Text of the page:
Top 10 similarity words or synonyms for word

phrase    0.796888

words    0.714868

meaning    0.684400

proverb    0.648423

noun    0.636241

adjective    0.618317

verb    0.616812

colloquialism    0.595821

onomatopoeia    0.593110

alphabet    0.588966

Top 30 synonyms of word or antonyms of word

Article Example
Word In linguistics, a word is the smallest element that can be uttered in isolation with semantic or pragmatic content (with literal or practical meaning). This contrasts deeply with a morpheme, which is the smallest unit of meaning but will not necessarily stand on its own. A word may consist of a single morpheme (for example: "oh!, rock, red, quick, run, expect"), or several ("rocks, redness, quickly, running, unexpected"), whereas a morpheme may not be able to stand on its own as a word (in the words just mentioned, these are "-s, -ness, -ly, -ing, un-, -ed").
Word Sometimes, languages which are extremely close grammatically will consider the same order of words in different ways. For example, reflexive verbs in the French infinitive are separate from their respective particle, e.g. "se laver" ("to wash oneself"), whereas in Portuguese they are hyphenated, e.g. "lavar-se", and in Spanish they are joined, e.g. "lavarse".
Word In synthetic languages, a single word stem (for example, "love") may have a number of different forms (for example, "loves", "loving", and "loved"). However, for some purposes these are not usually considered to be different words, but rather different forms of the same word. In these languages, words may be considered to be constructed from a number of morphemes.
Word In Indian grammatical tradition, Pāṇini introduced a similar fundamental classification into a nominal (nāma, suP) and a verbal (ākhyāta, tiN) class, based on the set of desinences taken by the word.
Word The difficulty of deciphering a word depends on the language. Dictionaries categorize a language's lexicon (i.e., its vocabulary) into lemmas. These can be taken as an indication of what constitutes a "word" in the opinion of the writers of that language. The most appropriate means of measuring the length of a word is by counting its syllables or morphemes. When a word has multiple definitions or multiple senses, it may result in confusion in a debate or discussion.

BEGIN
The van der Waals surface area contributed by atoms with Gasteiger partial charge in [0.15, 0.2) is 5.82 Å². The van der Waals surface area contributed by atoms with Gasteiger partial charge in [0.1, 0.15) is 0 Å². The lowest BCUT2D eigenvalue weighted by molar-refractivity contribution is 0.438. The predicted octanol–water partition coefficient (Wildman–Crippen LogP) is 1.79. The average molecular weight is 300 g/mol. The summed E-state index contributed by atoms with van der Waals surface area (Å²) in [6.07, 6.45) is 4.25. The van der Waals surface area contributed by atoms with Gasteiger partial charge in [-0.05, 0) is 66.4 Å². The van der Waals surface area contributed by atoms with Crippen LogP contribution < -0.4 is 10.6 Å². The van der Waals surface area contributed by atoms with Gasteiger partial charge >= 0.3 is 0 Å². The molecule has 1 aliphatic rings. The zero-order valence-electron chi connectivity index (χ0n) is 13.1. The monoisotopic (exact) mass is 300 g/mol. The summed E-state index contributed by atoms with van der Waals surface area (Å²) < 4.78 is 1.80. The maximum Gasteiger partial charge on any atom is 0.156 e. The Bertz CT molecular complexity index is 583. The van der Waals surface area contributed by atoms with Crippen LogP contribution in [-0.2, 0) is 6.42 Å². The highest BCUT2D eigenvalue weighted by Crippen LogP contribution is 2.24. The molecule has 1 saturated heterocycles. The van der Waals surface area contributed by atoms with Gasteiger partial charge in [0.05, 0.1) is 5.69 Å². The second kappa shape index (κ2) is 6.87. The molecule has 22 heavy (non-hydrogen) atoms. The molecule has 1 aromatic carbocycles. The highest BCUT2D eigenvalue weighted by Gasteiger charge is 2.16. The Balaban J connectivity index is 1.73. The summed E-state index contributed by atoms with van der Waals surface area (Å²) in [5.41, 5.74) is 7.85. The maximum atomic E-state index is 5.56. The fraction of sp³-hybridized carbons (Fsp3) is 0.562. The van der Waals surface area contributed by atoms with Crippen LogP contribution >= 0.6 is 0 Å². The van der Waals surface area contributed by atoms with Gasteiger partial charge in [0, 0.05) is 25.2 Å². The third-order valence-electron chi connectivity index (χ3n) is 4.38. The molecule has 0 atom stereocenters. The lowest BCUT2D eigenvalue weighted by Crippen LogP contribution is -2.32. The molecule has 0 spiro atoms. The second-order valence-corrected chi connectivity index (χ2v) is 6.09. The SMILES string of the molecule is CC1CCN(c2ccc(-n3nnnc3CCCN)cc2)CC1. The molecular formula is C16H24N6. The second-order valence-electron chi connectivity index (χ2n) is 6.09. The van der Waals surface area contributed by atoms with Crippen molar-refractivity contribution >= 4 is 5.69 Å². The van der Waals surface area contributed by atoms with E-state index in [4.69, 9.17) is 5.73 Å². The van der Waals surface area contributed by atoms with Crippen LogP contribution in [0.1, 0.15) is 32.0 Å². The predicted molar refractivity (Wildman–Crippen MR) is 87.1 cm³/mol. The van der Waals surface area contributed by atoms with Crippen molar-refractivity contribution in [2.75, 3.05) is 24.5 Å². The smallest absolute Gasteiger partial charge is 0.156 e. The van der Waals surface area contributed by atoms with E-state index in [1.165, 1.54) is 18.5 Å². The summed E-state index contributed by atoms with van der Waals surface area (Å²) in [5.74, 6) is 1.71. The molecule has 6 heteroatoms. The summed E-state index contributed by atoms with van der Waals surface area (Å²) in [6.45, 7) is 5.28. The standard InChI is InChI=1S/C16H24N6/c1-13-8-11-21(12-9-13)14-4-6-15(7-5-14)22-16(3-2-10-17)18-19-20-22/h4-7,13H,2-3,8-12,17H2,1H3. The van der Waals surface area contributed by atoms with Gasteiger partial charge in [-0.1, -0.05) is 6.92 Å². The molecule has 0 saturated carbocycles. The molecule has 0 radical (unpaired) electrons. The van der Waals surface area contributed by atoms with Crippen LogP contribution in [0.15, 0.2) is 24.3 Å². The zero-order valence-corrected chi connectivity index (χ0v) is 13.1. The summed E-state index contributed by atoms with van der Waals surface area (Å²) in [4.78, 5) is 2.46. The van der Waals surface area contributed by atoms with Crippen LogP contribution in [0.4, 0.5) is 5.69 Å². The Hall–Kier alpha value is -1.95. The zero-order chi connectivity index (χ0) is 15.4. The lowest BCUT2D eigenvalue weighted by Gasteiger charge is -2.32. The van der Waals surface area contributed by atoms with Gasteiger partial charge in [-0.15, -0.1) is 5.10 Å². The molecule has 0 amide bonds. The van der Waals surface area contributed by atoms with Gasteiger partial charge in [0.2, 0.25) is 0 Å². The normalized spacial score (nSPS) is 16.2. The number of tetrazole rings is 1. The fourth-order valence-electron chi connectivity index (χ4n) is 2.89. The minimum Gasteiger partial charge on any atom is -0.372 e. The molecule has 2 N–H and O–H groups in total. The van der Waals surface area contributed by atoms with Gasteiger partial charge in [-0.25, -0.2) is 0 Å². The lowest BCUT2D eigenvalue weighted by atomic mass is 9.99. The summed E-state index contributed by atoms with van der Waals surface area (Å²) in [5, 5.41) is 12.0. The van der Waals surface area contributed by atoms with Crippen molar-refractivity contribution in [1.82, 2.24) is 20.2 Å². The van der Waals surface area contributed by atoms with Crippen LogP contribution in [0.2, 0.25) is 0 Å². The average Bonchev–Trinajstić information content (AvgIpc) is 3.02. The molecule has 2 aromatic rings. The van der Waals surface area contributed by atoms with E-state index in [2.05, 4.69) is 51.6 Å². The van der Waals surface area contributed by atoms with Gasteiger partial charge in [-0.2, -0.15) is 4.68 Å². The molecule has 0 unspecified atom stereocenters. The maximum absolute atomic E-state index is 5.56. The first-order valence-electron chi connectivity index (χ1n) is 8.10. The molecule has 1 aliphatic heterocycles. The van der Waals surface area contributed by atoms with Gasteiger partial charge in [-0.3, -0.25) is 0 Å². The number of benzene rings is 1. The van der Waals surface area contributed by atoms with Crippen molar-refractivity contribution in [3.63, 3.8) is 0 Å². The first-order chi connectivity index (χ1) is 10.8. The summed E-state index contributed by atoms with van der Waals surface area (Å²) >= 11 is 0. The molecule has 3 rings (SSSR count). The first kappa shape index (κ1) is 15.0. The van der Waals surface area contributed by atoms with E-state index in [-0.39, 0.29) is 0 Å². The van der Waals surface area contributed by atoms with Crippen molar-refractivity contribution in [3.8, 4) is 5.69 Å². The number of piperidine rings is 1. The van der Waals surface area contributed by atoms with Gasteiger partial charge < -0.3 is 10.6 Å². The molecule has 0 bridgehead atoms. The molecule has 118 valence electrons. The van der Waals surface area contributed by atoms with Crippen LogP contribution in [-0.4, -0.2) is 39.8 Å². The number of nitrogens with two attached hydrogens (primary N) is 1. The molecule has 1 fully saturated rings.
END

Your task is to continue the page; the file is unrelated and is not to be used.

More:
Word In English orthography, compound expressions may contain spaces. For example, "ice cream", "air raid shelter" and "get up" each are generally considered to consist of more than one word (as each of the components are free forms, with the possible exception of "get").
Word Japanese uses orthographic cues to delimit words such as switching between kanji (Chinese characters) and the two kana syllabaries. This is a fairly soft rule, because content words can also be written in hiragana for effect (though if done extensively spaces are typically added to maintain legibility).
Word Philosophers have found words objects of fascination since at least the 5th century BC, with the foundation of the philosophy of language. Plato analyzed words in terms of their origins and the sounds making them up, concluding that there was some connection between sound and meaning, though words change a great deal over time. John Locke wrote that the use of words "is to be sensible marks of ideas", though they are chosen "not by any natural connexion that there is between particular articulate sounds and certain ideas, for then there would be but one language amongst all men; but by a voluntary imposition, whereby such a word is made arbitrarily the mark of such an idea". Wittgenstein's thought transitioned from a word as representation of meaning to "the meaning of a word is its use in the language."
Word Archaeology shows that even for centuries prior to this fascination by philosophers in the 5th century BC, many languages had various ways of expressing this verbal unit, which in turn diversified and evolved into a range of expressions with wide philosophical significance. Ancient manuscripts of the Gospel of John reveal in its 5th chapter the Rabonni Y'shua chastising the pharisees expecting to find life in writings instead of himself. This perhaps could have led to John's introduction in chapter of a description in the Greek translation as "the logos". A famous early scientist, scholar and priest, Thomas Aquinas, influenced Cartesian philosophy and mathematics by interpreting such passages consistently with his philosophy of logic.
Word Grammar classifies a language's lexicon into several groups of words. The basic bipartite division possible for virtually every natural language is that of nouns vs. verbs.